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Homework Help: Space travel - time dilation

  1. Apr 30, 2010 #1
    Hi there

    Can members please review my understanding of the problem.


    1. The problem

    A star is 522 light years away from Earth. Imagine that the spacecraft was able to travel to the star at a speed pf 0.9999c

    a) How long does the trip take, as observed from Earth?
    b) How mauch time has passed on the spacecrafts clock, as seen from Earth?
    c) How much time has passed on Earths clock, as seen from the spacecraft?

    2. Relevant equations

    Part a) t = d/v 522 light years /0.9999c = 522.05 years (I think that this okay)


    Part b) to = 522.05 √ 1 – (0.9999c)^2
    =7.38 years
    =7 years 139 days (not sure if I need to convert to years and days or leave in years?)


    Part c) This is the part that I am difficulty with? I think that the time on Earth, as observed by the spacecraft would be as follows:

    tv = 7.38/ √ 1 – (0.9999c)^2
    =??

    3. The attempt at a solution

    As above
     
  2. jcsd
  3. May 2, 2010 #2

    Andrew Mason

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    Think symmetry.

    In b) you are trying to find the time coordinates of an event as measured in the spacecraft frame knowing what the time co-ordinates in the earth frame are. Using the Lorentz transformation:

    (1) [tex]t' = \gamma(t - vx/c^2)[/tex]

    where t' is the time measured in the earth frame and t and x are measured in the spacecraft frame.

    The inverse Lorentz transformation transform earth time to time in the spacecraft frame:

    (2) [tex]t = \gamma(t' - vx'/c^2)[/tex]

    where t is the time measured in the spacecraft frame and t' and x' are measured in the earth frame.


    In this case, the two events are:

    1. spacecraft passes earth at (x1,t1) = (x1',t1') = (0,0) in both frames

    2. spacecraft passes star at (x2, t2) in its frame and at (x2', t2') as measured in the earth frame.

    Since both events happen at x = 0 in the spacecraft frame, the second event co-ordinates in the spacecraft frame are:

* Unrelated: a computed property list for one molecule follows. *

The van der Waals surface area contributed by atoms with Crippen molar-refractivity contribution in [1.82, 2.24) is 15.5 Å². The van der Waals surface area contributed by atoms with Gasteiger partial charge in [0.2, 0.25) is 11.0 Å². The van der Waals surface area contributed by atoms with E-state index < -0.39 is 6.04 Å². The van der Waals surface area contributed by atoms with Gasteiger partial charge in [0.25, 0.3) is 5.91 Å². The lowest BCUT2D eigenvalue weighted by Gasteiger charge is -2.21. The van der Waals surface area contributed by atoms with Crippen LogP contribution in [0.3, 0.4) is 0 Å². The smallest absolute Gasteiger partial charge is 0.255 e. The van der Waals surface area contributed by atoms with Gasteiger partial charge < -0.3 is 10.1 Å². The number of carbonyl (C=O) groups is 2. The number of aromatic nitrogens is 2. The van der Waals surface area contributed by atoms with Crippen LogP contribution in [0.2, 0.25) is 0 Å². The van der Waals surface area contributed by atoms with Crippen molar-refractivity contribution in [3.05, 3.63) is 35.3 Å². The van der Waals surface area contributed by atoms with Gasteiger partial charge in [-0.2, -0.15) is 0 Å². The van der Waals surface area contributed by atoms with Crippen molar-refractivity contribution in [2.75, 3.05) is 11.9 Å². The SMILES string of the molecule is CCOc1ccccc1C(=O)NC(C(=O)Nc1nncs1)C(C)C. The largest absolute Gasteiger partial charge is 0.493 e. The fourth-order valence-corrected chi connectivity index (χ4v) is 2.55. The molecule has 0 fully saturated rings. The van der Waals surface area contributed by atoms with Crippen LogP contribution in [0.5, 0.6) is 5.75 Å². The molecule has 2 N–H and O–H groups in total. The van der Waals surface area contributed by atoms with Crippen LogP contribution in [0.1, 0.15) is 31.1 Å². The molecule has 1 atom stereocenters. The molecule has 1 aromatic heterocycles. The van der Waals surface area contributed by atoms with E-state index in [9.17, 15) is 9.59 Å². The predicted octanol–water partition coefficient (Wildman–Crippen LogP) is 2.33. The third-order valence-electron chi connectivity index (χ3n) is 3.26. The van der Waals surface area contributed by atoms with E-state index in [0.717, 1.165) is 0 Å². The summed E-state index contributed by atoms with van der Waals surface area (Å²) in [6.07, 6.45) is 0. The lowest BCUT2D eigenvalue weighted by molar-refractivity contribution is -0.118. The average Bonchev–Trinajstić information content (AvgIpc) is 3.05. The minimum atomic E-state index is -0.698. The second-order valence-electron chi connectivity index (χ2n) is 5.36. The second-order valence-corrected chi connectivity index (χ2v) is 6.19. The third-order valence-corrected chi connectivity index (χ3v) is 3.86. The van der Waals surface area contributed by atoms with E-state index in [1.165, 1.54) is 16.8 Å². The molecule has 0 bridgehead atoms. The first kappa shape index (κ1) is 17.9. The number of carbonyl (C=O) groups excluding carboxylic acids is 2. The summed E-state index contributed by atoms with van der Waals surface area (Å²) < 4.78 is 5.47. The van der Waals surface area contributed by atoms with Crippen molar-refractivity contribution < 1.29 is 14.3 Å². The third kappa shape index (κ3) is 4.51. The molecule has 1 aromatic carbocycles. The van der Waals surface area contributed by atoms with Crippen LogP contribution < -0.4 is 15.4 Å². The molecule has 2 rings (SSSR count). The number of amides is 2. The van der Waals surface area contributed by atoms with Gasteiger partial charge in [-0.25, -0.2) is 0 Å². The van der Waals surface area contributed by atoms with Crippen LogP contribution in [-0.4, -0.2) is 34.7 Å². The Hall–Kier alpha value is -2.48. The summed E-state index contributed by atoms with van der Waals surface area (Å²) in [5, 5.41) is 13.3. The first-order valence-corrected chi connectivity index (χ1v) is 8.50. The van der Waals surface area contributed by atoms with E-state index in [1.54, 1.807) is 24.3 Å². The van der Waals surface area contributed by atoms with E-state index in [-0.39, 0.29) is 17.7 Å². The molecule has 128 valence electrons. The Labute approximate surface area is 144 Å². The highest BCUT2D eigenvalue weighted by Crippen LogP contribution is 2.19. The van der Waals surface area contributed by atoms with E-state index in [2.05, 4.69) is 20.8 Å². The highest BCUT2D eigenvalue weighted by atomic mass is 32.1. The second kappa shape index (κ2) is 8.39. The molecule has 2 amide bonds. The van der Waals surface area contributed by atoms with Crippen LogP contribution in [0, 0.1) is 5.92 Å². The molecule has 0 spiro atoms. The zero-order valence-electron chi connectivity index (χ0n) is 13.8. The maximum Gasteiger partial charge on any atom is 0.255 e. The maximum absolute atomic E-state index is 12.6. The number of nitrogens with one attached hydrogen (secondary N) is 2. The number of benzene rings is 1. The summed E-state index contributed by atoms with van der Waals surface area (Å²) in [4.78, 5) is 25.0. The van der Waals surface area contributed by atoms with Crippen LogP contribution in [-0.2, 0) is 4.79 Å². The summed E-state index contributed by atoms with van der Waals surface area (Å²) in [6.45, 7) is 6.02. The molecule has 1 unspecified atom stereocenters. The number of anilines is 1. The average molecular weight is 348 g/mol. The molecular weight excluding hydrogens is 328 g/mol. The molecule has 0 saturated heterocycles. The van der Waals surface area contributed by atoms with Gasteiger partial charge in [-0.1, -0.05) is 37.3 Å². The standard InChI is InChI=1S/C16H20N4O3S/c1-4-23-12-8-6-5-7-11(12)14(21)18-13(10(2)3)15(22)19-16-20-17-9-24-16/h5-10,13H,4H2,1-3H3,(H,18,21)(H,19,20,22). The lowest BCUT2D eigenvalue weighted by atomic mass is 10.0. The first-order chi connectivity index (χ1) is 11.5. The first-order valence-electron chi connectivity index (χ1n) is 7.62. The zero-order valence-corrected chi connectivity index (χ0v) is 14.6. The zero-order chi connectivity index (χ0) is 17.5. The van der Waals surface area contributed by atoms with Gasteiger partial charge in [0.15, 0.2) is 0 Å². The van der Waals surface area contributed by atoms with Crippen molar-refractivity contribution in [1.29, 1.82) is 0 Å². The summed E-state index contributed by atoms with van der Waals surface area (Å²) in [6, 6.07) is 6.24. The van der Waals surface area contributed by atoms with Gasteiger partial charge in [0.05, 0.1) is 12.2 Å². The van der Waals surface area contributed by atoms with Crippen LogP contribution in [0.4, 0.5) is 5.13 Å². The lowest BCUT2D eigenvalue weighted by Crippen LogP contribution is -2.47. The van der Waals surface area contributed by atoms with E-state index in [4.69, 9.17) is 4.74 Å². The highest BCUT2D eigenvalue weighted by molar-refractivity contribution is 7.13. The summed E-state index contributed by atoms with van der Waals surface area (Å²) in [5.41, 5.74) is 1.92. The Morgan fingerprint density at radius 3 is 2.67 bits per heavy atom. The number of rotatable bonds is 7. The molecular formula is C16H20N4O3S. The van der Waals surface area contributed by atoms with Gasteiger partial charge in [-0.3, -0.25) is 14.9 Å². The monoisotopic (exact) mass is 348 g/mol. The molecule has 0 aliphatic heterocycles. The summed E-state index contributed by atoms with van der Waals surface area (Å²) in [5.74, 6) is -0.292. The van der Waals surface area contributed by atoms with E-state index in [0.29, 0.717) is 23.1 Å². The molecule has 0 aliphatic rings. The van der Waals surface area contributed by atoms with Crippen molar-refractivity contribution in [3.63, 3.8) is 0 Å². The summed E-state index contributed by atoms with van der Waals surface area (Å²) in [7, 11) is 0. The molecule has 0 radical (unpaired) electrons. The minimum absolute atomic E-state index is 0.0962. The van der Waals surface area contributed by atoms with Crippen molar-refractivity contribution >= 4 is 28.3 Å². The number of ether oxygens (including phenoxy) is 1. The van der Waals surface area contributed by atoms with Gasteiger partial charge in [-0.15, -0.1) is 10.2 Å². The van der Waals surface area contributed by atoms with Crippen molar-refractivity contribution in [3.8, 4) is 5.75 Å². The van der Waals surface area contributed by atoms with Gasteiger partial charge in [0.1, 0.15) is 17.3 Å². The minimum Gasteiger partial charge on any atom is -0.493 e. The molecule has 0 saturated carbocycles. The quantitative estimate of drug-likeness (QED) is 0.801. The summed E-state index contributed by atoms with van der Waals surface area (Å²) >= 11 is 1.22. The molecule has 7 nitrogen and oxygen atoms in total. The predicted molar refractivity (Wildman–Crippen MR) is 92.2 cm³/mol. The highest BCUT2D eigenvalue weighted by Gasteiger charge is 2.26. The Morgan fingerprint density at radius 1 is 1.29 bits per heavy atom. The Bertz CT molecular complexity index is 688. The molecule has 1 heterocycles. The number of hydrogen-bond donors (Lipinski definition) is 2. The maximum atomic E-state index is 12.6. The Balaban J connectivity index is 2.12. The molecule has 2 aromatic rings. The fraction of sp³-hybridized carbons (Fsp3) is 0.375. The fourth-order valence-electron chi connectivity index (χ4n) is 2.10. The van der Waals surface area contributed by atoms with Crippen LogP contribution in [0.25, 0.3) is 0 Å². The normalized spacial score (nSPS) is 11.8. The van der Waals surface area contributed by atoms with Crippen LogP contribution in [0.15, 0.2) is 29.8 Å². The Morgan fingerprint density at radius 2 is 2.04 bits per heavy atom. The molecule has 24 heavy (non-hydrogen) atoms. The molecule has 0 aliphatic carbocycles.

[tex](x_2, t_2) = (0, t_2)[/tex]

    The second event co-ordinates in the earth frame are:

    [tex](x_2', t_2') = (522cy, x'/v) = (522cy, 522cy/.9999c)[/tex]


    Plugging these values into (1) above:

    [tex]t_2' = \gamma(t_2 - vx_2/c^2) = \gamma(t2)[/tex]

    [tex]t_2 = t_2'/\gamma = 522.05/70.71 = 7.38 y[/tex]

    That is what you have done, but I have done it the long way.

    For part c) you want to calculate the time of the second event as seen on the earth's clock in the spacecraft frame. This is a bit different since that event is 522 light years away from the earth. But you will get it right if you stick to the inverse Lorentz transformation:

    (2) [tex]t_2 = \gamma(t_2' - vx_2'/c^2)[/tex]

    where x2' = 522cy, v = .9999c and t2' = 522cy/.9999c


    Work that out.

    AM
     
    Last edited: May 2, 2010
  4. May 2, 2010 #3
    Hi AM

    Our physics course does not use gamma - hence Im a little confused.

    Can you clarify this part of the equation?

    Cheers P


     
  5. May 2, 2010 #4

    diazona

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    Gamma is just an abbreviation.
    [tex]\gamma = \frac{1}{\sqrt{1 - v^2/c^2}}[/tex]
     
  6. May 2, 2010 #5
    Hi there

    I calculated 4.10 x 10^-13 years, but this sound totally wrong. Guidence appreciated.

    Cheers P
     
  7. May 2, 2010 #6
    why should part b and part c have different answers, can you briefly explain that. what I think about it is since reference frames are the same, they should have the same answer. and using the metric [tex]
    T^2 = t^2 - x^2 / c^2
    [/tex] where [tex]
    T
    [/tex] is the time for the earth frame and [tex]
    t
    [/tex] is the time in earth frame and
    [tex]
    x
    [/tex] is the length in earth frame. i find the answers for part b and c to be the same